More shippers are committing to long-term freight contracts now because the market has set a floor on rates and there is more price certainty, Xeneta said in its monthly report. The number of shippers signing contracts of six months or more during the third quarter rose to 34% from 28% in the prior three months. On the Asia-to-Europe corridor, spot rates accounted for 43% of total volumes during September — down 4 points from a year ago. That’s a problem for many freight forwarders, which are buying shipping space as spot rates rise while selling contracts at a lower price, van de Wouw said on a webinar. 

Logistics companies with long-term leases for self-controlled freighters contributed to rate deflation this year, as previously reported, by aggressively lowering rates to attract customers and cover sunk costs. Yields might be low enough now that some aircraft could be pulled out of service because it doesn’t make economic sense to operate them anymore, which could drive some cargo to passenger airlines, said Greg Schwendinger, president of American Airlines Cargo, on the latest edition of the Cargo Masters podcast.

Air cargo pallets are loaded onto a Boeing 747-8 freighter. (Photo: Jim Allen/FreightWaves)

“The break-even point of putting it on a passenger-operated aircraft in the belly as opposed to operating a freighter is starting to change. To some extent that could serve as somewhat of a yield floor,” he said. “We’ve heard from some of our customers, particularly those that operate a network of aircraft on their own, that they’re making efforts to potentially put a few aircraft on the ground and are looking to move that business onto passenger operations. So that could be one silver lining to a challenging macroeconomic environment that we find ourselves in.”

Seattle-based logistics provider Expeditors said in an August filing that it believes use of air charters will be significantly reduced as charter contracts expire, which will impact supply to some degree.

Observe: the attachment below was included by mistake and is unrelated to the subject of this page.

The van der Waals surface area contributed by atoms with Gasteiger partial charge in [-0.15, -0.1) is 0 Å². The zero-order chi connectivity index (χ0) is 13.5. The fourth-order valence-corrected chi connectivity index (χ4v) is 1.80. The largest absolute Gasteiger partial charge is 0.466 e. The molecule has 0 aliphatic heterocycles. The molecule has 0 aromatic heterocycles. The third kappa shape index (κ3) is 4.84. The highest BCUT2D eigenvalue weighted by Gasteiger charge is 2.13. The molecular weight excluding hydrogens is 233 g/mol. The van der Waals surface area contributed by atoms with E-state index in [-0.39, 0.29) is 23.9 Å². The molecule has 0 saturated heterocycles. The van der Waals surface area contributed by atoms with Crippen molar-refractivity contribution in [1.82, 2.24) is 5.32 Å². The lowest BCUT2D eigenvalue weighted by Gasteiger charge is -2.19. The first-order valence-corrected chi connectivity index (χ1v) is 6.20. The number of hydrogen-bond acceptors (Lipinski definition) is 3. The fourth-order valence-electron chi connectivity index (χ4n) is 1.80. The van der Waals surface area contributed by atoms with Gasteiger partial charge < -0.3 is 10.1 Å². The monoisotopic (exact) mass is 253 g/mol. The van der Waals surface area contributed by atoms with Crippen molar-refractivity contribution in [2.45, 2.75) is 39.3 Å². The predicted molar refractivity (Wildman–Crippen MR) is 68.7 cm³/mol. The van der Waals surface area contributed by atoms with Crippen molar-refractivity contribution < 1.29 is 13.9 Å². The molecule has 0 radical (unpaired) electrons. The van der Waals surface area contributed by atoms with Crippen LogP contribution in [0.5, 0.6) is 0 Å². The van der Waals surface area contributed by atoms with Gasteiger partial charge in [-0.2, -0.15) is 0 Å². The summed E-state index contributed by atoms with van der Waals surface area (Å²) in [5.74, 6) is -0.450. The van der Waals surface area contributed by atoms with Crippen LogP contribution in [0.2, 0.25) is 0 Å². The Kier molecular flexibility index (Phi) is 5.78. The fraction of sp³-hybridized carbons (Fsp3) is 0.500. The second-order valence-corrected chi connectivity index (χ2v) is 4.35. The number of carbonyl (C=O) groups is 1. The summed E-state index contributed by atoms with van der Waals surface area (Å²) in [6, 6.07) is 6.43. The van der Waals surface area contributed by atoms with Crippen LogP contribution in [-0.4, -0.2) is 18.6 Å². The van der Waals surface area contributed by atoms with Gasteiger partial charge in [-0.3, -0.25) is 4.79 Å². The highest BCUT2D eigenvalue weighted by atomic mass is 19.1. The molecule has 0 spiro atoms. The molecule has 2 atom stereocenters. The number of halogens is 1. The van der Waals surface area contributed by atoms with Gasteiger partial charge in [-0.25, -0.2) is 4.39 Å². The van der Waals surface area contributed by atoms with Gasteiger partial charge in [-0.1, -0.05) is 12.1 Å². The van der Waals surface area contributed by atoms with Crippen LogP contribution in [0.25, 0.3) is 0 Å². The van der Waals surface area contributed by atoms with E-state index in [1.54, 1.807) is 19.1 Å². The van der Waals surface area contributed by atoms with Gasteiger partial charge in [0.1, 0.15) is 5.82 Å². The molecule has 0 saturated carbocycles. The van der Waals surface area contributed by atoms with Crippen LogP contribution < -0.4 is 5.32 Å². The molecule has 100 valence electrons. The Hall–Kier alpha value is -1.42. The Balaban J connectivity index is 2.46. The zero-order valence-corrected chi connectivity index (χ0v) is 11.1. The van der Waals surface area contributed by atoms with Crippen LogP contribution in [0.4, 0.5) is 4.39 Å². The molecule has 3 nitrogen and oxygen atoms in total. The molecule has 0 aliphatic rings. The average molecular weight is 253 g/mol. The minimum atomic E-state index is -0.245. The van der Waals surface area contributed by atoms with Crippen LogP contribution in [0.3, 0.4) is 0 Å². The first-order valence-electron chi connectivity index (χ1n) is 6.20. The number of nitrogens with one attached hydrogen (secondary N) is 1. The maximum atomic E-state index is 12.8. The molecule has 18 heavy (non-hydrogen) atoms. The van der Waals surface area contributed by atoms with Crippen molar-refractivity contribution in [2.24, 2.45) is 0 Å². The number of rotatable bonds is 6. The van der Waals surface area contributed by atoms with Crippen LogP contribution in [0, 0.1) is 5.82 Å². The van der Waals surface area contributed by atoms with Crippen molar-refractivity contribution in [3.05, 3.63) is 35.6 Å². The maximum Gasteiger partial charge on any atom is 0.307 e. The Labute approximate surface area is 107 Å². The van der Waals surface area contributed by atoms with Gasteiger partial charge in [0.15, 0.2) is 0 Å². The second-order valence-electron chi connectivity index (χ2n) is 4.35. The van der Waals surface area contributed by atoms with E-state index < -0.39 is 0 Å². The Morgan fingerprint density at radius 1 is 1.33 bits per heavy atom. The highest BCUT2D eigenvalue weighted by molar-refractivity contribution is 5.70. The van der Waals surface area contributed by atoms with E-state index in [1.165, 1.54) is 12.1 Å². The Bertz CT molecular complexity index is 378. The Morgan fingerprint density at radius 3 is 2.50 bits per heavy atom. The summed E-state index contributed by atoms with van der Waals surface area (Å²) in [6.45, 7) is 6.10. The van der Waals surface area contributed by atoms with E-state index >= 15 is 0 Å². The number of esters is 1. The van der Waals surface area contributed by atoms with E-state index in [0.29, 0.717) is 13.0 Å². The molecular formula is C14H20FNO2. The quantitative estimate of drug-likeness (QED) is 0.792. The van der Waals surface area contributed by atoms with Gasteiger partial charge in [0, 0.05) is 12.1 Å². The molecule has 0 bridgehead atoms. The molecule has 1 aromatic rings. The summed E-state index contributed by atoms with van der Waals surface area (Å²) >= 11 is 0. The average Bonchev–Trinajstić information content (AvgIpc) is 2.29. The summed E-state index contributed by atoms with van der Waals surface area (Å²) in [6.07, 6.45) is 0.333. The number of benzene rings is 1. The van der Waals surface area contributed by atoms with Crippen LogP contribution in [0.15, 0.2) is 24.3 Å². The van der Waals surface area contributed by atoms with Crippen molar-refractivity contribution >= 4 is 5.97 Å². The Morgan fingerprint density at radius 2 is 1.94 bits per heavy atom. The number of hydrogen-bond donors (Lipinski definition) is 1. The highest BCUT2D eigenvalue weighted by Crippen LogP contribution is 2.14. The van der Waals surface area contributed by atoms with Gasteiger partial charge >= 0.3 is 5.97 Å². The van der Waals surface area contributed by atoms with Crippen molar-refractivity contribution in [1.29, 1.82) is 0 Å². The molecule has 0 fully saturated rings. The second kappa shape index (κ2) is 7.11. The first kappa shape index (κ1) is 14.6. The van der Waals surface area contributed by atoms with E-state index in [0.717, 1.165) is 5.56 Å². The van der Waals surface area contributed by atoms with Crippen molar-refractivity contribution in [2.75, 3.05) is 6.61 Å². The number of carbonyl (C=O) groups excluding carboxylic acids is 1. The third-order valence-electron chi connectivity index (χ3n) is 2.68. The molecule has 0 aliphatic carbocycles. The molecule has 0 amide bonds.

In search of peak season

The last week of August through early December is normally the busiest, and most profitable, shipping period each year as retailers rush in merchandise for the big holiday shopping events and other businesses try to meet annual sales goals. The shipping surge normally starts in July for ocean shipping before transitioning to airfreight. There was no measurable peak season in 2022 as the trade and freight downturn gathered steam. 

The price to ship goods from Hong Kong to North America was up 12% over the past six weeks, but still below the 2016-2019 average of 19% during the same period, said Bascome Major, a transportation analyst at Susquehanna Financial Group, in a research note last Tuesday. Over the same six-week period, rates from Frankfurt, Germany, to North America have fallen 3%, worse than last year’s 7% gain and also below the pre-pandemic average growth of at least 10% during a similar time period. 

Industry and macroeconomic developments suggest that any fourth-quarter pickup will be fleeting and very modest, with weakness persisting through the first half of 2024.